Saturday, February 13, 2021 - 15:07


As the march towards renewables continues, how can the legal community prepare for the future?



Talk of green growth is hard to ignore these days as energy sources are increasingly judged for how sustainable they are. While wind, solar, nuclear and geothermal energy are not new, technological advances have made them cheaper and safer to tap on than ever before. The transition to these newer forms of energy won’t just affect rank-and-file workers though—legal professionals in the energy and commodities space may also find themselves in this unfamiliar space.

Preparing for this future is key, says Mr Kelvin Teo, a Director at Drew & Napier. “When you’re moving into a greenfield area, you’re bound to encounter unknown risks alongside the familiar ones,” he tells SAL. “When your client builds an offshore wind farm in a part of the sea that no one has really explored before, how do you gauge risk and protect their interests? So you have to take these into account when planning your contract—and frankly, some of these risks are so out there that we can’t even begin to fathom them.”

But while she welcomes renewables, Ms Rebecca Andersen believes that oil and gas are here to stay—at least for the foreseeable future. The Head of Legal at petrochemical major Hengyi understands that any significant transition to cleaner energy forms is still some decades away. But that doesn’t mean keeping your head in the sand about developments. “As lawyers, we have to constantly evolve and move along with the times. This means, based on demand and supply, if renewable energy is on the horizon, then we must start preparing ourselves to adjust and anticipate what legal issues will surround the new energy forms,” she explains.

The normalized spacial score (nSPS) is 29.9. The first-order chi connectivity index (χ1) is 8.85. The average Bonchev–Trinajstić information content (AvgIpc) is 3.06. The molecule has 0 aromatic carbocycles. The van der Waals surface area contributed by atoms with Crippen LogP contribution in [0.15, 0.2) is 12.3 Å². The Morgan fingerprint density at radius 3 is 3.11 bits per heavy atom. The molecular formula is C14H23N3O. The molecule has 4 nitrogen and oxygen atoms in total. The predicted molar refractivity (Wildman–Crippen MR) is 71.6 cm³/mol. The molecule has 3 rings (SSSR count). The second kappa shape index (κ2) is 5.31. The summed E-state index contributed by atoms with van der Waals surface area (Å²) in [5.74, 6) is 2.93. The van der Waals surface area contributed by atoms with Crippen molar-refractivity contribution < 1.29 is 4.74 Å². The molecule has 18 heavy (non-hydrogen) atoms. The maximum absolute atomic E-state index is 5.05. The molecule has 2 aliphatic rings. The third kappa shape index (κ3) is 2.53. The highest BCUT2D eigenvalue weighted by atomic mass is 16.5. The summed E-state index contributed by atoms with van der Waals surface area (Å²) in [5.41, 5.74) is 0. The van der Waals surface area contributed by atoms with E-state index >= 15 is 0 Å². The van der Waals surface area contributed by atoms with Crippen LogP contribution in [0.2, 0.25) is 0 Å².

To those familiar with the energy space, these legal issues may seem somewhat familiar. “A lot of the legal lessons from older energy sources like oil and gas are equally applicable,” admits Mr Teo. “Of course, in any new area, you have to get used to the new terminology and jargon. But at the end of the day, energy is still energy and the same principles apply.”


These days, no conversation is complete without a mention of COVID-19. Ms Andersen brings up an interesting effect that the pandemic has had on the commodities world. “I’ve had to anticipate what would happen if a termination clause were to be suddenly triggered because of the drop in demand brought on by the pandemic. Before, force majeure was almost just be kept in the “closet” because it would never be likely to be triggered. But now we are a lot more conscious of force majeure and termination provisions and we now place a lot more importance on planning for the unexpected, for example, I have started to provide alternative arrangements in the contract should any unexpected event unfold, without having to kill the contract”

But the pandemic has not blighted one of the most enduring practices of the commodities world: the “battle of the forms”. Shares Ms Andersen, “You’ll be surprised that in oil trading, most contracts are never signed. Even when the cargo has already been loaded and shipped, and credit financing has been made, parties still go back and forth arguing on the contract terms! The danger in this practice will be strongly felt should there be a dispute later. This is because there will be complex issues as to which party’s contract clauses will apply in the dispute situation.”

Cross-currents between the clean energy and commodities worlds form the crux of an upcoming webinar featuring Mr Teo and Ms Andersen. The session will explore the role of lawyers and in-house counsel in managing and mitigating legal risk as the green revolution powers on. It will also explore the commonly faced legal issues and disputes in commodity trading, how we can avoid the pitfalls that may occur and how to minimise the risk of dispute.

“The webinar is a good opportunity for younger lawyers and even for lawyers in the same industry, as it gives them exposure to the energy world. It’s hard to get this kind of exposure without prior experience and to get experience without relevant exposure, so this webinar could help break the chicken-and-egg cycle,” advises Mr Teo.

Crossing the Currents in Clean Energy and Oil & Gas: Legal Issues and Lessons Learnt will be held on Tuesday, 9 March 2021 from 4.30pm. Registrations are now open.